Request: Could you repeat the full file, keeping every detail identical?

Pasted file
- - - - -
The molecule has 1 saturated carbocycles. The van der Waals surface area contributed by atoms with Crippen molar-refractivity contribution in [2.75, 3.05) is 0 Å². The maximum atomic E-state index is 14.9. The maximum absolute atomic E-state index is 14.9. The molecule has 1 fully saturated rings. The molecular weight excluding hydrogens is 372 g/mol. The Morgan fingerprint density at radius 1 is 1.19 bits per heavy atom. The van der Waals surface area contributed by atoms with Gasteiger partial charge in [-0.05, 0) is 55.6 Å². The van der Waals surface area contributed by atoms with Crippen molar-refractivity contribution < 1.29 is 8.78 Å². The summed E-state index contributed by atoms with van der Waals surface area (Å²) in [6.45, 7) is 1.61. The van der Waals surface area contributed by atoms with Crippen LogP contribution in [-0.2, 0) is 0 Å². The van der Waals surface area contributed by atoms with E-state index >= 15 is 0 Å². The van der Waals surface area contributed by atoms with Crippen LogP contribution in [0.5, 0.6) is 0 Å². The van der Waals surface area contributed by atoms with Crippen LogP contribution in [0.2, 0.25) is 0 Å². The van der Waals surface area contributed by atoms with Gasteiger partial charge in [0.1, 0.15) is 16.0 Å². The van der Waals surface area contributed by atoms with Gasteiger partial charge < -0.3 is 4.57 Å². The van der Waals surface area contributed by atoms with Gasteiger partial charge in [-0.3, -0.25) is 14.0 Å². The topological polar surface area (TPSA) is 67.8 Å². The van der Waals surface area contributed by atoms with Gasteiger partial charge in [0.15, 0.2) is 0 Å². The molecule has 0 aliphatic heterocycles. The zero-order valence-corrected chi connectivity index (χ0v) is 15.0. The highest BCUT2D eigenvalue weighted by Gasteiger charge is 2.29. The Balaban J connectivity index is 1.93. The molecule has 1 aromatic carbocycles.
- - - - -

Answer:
The molecule has 1 saturated carbocycles. The van der Waals surface area contributed by atoms with Crippen molar-refractivity contribution in [2.75, 3.05) is 0 Å². The maximum atomic E-state index is 14.9. The maximum absolute atomic E-state index is 14.9. The molecule has 1 fully saturated rings. The molecular weight excluding hydrogens is 372 g/mol. The Morgan fingerprint density at radius 1 is 1.19 bits per heavy atom. The van der Waals surface area contributed by atoms with Gasteiger partial charge in [-0.05, 0) is 55.6 Å². The van der Waals surface area contributed by atoms with Crippen molar-refractivity contribution < 1.29 is 8.78 Å². The summed E-state index contributed by atoms with van der Waals surface area (Å²) in [6.45, 7) is 1.61. The van der Waals surface area contributed by atoms with Crippen LogP contribution in [-0.2, 0) is 0 Å². The van der Waals surface area contributed by atoms with E-state index >= 15 is 0 Å². The van der Waals surface area contributed by atoms with Crippen LogP contribution in [0.5, 0.6) is 0 Å². The van der Waals surface area contributed by atoms with Crippen LogP contribution in [0.2, 0.25) is 0 Å². The van der Waals surface area contributed by atoms with Gasteiger partial charge in [0.1, 0.15) is 16.0 Å². The van der Waals surface area contributed by atoms with Gasteiger partial charge < -0.3 is 4.57 Å². The van der Waals surface area contributed by atoms with Gasteiger partial charge in [-0.3, -0.25) is 14.0 Å². The topological polar surface area (TPSA) is 67.8 Å². The van der Waals surface area contributed by atoms with Gasteiger partial charge in [0.15, 0.2) is 0 Å². The molecule has 0 aliphatic heterocycles. The zero-order valence-corrected chi connectivity index (χ0v) is 15.0. The highest BCUT2D eigenvalue weighted by Gasteiger charge is 2.29. The Balaban J connectivity index is 1.93. The molecule has 1 aromatic carbocycles.